...And I mean that quite literally. That does not mean that my employment status has changed, folks. I am still quite gainfully employed by the State of Ohio, and it looks like my job is secure, despite the imminent governorship of John Richard Kasich. (The Industrial Commission is thinning its ranks by attrition, so it doesn't seem like layoffs are going to be necessary.)
No, what I mean is that right now, I have left one job for the day (make that the rest of the year!) and have yet to report to the other one. At 2:30, I took vacation leave and left work, since there was literally nothing to do. I was so bored I enthusiastically did the file room inventory, which is a task I usually "forget" to do until the weekly reminder pops up on my calendar. I even cleaned off much of the mountain of paper and trash that accumulates on any flat surface that I use as a workspace. (I found things I thought I had lost, such as Xerox copies of my Ohio Writer article about Robert Lowry and a notarized copy of my mother's death certificate.)
But revelry like this has an ending point, so, with my supervisor's blessing, I left at 2:30 and am now at the main library, typing this entry at one of the computers on the third floor. At 5:30, I'll dash into the phone booth and emerge as Bookstore Man. (Actually, I'll walk the half mile plus to the Discovery Exchange a little after 5, and be there for the start of my shift at 5:30.)
Yesterday was my first day on the clock at the Discovery Exchange. My supervisor, Stacey, is a long-time veteran of the bookstore, and I perused the employee handbook, which dealt with the usual--how to and how not to dress, promptness, calling off work, spotting shoplifters, how to deal with a robbery, sexual harassment, etc. For the brief duration of my employment, I will have a small locker for my coat and my book bag. (I added the key to my ring; it's about the size of a diary key, so I figured that'd be the best way to prevent me from losing it.)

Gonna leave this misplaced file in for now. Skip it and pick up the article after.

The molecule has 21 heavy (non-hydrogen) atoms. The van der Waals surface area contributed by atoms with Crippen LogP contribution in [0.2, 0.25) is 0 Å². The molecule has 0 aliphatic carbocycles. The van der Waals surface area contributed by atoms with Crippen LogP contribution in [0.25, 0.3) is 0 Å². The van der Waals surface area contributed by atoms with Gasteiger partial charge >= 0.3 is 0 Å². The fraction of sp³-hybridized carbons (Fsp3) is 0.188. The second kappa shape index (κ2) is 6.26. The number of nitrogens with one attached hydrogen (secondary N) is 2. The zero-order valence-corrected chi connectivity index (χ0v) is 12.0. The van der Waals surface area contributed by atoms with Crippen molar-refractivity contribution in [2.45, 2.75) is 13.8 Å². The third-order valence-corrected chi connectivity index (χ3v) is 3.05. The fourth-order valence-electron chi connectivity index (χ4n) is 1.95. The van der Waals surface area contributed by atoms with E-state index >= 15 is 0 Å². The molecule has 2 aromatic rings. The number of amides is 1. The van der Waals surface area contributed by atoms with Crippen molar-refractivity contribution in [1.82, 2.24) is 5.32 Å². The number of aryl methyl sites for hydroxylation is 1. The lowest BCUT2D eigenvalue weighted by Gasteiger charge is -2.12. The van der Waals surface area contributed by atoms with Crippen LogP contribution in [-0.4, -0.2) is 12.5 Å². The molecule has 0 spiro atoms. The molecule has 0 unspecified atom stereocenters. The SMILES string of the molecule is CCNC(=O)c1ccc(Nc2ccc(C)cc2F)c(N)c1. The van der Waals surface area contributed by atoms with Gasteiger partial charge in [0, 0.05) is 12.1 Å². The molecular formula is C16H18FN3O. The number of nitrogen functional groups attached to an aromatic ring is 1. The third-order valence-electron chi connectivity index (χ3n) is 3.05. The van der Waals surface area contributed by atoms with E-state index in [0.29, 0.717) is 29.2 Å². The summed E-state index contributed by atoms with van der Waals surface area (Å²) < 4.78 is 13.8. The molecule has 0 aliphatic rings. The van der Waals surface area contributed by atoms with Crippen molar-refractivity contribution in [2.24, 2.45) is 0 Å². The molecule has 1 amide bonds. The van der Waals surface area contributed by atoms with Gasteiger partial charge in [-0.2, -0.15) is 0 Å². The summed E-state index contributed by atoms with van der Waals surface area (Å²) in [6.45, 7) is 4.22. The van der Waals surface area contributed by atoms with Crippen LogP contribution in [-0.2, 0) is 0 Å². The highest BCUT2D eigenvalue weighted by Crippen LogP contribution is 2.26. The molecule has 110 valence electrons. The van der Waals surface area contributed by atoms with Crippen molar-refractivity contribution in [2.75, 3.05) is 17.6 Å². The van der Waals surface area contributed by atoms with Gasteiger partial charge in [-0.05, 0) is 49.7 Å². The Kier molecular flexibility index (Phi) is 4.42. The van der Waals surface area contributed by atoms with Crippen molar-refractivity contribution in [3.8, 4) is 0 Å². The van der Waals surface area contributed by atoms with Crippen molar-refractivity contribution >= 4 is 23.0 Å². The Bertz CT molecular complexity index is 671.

I will be working in the textbook section on the second floor. In my last entry, I went on at length about my sudden fascination with organizing and cataloging my personal library (that's a rather highfalutin term for the hodgepodge of books I own and have accumulated over the years). I was quite favorably impressed with the way the textbooks are organized at the Discovery Exchange (or DX, as it is known on campus). The books and course material are on tall shelves that take up much of one half of the second floor, arranged alphabetically by subject. (I was a little confused about foreign languages, until I saw that each language had its own section. There isn't just a "Foreign Languages" section--there's French, German, Spanish, etc.) Once the shelves run out, the balance of the subjects are arrayed along the rear wall. There are wrapped skids full of yet-to-be-inventoried-and-shelved books, and an area set aside for discontinued books. I spent some time looking over the leisure reading books for sale, and also the office supplies (including parking-permit holders and Columbus State planners). On the first floor, there is even a small area that resembles a convenience store, except that they don't sell cigarettes, condoms, or alcohol.
Next Monday is the first day of classes, and I am sure it will be sheer chaos. The student body is smaller than the University of Cincinnati's, which is where I had most of my bookstore experience (working at DuBois Book Store). I am anticipating a much easier time with the Columbus State students than I did with the U.C. ones, but the next week or two may prove me wrong.
Have to end this entry and post it before the library's Firefox system glitches and loses it!